NioCorp Developments Ltd. and IBC Advanced Alloys Corp. announce that they have entered into a joint development agreement to investigate and develop applications for scandium-containing alloys for multiple downstream markets.
Scandium is a transition metal (element #21) that can provide many powerful benefits to industries such as commercial aviation, automotive, precision manufacturing, defense, electronics, and others. When alloyed with aluminum, for example, it can increase the strength and weldability of the aluminum used in commercial airliners, which in turn can reduce a plane’s weight, fuel consumption, and emissions per passenger mile. ONG Commodities LLC (“ONG”) has estimated that $1.0-$1.5 million of scandium oxide in a Boeing 737NG single-aisle airliner can offer $10-15 million of net present value in fuel savings alone. (Stimate is based on a B737NG flying 3000-4000 hours per year, and a long-term jet fuel price of $2-3/gallon. Savings potential is greater in long-haul aircraft with higher overall utilization.)
Scandium is scarcely used today because global production is severely constrained and unreliable. The U.S. Geological Survey recently estimated that only 10-15 tonnes (11-16 U.S. tons) per year of scandium are now produced. However, independent experts such as ONG estimate that latent demand in the aerospace and solid oxide fuel cell sectors alone is several hundred tonnes per year.
NioCorp expects to come online as one of the world’s leading producers of scandium from its Elk Creek, Nebraska Superalloy Materials Project, potentially producing as much as 97 tonnes/year (106 tons/year). IBC is a leading advanced alloys company that produces high-performance alloys in a range of product forms for multiple industries and platforms, including cast components for the F-35 Joint Strike Fighter. The joint development agreement announced today signals the companies’ intent to collaborate in ensuring a reliable and secure U.S. supply of scandium and catalyzing greater scandium use across a variety of industries.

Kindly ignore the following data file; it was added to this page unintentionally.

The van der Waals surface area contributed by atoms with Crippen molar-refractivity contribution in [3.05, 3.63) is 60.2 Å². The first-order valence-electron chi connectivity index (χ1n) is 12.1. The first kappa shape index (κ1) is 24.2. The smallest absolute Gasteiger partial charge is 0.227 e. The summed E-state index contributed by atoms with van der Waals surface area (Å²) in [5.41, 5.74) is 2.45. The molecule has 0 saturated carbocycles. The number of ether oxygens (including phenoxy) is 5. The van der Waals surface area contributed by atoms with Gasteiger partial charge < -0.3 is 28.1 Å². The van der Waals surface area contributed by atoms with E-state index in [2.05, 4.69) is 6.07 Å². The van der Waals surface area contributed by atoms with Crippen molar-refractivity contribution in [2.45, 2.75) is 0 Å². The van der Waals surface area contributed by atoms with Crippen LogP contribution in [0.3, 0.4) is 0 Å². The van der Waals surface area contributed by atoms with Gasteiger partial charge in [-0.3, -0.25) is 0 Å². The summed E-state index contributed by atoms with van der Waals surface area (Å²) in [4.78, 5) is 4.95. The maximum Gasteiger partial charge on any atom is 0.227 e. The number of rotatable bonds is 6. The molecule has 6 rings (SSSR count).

President of IBC Engineered Materials Chris Huskamp, will be leading the joint development effort for IBC. Huskamp is a former Boeing Associate Technical Fellow in advanced metallic processes who is credited as a named co-inventor of two pending patents regarding scandium-bearing aluminum alloys. The first pending patent can be seen here, and the second one can be seen here.
Scott Honan, VP of Business Development of NioCorp and president of Elk Creek Resources Corporation, will manage the initiative for NioCorp. Honan is leading the effort to develop and build NioCorp’s niobium / scandium / titanium mine and processing facility in Nebraska, and has more than a decade of experience in producing advanced materials that are used in high-performance alloys.
“This joint development effort should deliver value both to NioCorp and IBC, and it highlights the powerful industrial logic of an upstream materials company jointly developing applications with a downstream advanced alloys producer like IBC,” said Mark A. Smith, CEO and Executive Chairman of NioCorp. “NioCorp intends to establish a secure and reliable supply chain for scandium, and our partnership with IBC will leverage our ability to simultaneously accelerate applications development and market uptake of our scandium production.”
“Advanced alloys are continuing to revolutionize many industries, and IBC’s strategic goal is to catalyze new applications for scandium-containing alloys so that we can expand our markets beyond those we are now able to address with advanced beryllium and copper alloys,” said Major General David “Duncan” Heinz (USMC, ret.), CEO of IBC. “The establishment of a reliable and secure scandium supply chain from NioCorp in the United States, coupled with our team’s world-class experience with scandium-containing and other advanced alloys, make this joint development effort very attractive for our two companies and for U.S. industries as a whole.”
“We intend to grow a whole new class of advanced products made here in the U.S from our superalloys,” Heinz said. “Not only will IBC products help meet a growing market demand for advanced alloys, but they also will help address some of the world’s greatest problems, such as climate change and reliance on fossil fuels. By providing greater strength and reduced weight, our advanced alloys increase fuel efficiency and reduce greenhouse gas and other emissions. They deliver real and measurable results today in the effort to tackle these enormous global challenges.”
Filed Under: Materials • advanced